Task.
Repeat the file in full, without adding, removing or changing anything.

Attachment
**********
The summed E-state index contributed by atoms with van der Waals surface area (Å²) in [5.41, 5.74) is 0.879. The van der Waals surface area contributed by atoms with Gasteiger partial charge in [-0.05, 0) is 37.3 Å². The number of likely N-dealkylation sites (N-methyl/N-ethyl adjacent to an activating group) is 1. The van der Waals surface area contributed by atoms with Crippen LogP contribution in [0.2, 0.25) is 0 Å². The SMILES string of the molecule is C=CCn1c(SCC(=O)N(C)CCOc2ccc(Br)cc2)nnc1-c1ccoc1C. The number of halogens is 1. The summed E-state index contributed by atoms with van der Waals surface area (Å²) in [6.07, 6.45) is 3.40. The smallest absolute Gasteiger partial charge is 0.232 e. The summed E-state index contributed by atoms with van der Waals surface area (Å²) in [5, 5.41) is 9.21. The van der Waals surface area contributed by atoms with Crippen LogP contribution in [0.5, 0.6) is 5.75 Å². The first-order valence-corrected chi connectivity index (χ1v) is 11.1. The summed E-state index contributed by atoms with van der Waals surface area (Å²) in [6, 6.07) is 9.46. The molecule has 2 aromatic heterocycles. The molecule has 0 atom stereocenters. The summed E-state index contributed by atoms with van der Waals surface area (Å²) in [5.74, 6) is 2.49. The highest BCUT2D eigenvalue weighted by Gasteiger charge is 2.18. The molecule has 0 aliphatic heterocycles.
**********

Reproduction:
The summed E-state index contributed by atoms with van der Waals surface area (Å²) in [5.41, 5.74) is 0.879. The van der Waals surface area contributed by atoms with Gasteiger partial charge in [-0.05, 0) is 37.3 Å². The number of likely N-dealkylation sites (N-methyl/N-ethyl adjacent to an activating group) is 1. The van der Waals surface area contributed by atoms with Crippen LogP contribution in [0.2, 0.25) is 0 Å². The SMILES string of the molecule is C=CCn1c(SCC(=O)N(C)CCOc2ccc(Br)cc2)nnc1-c1ccoc1C. The number of halogens is 1. The summed E-state index contributed by atoms with van der Waals surface area (Å²) in [6.07, 6.45) is 3.40. The smallest absolute Gasteiger partial charge is 0.232 e. The summed E-state index contributed by atoms with van der Waals surface area (Å²) in [5, 5.41) is 9.21. The van der Waals surface area contributed by atoms with Crippen LogP contribution in [0.5, 0.6) is 5.75 Å². The first-order valence-corrected chi connectivity index (χ1v) is 11.1. The summed E-state index contributed by atoms with van der Waals surface area (Å²) in [6, 6.07) is 9.46. The molecule has 2 aromatic heterocycles. The molecule has 0 atom stereocenters. The summed E-state index contributed by atoms with van der Waals surface area (Å²) in [5.74, 6) is 2.49. The highest BCUT2D eigenvalue weighted by Gasteiger charge is 2.18. The molecule has 0 aliphatic heterocycles.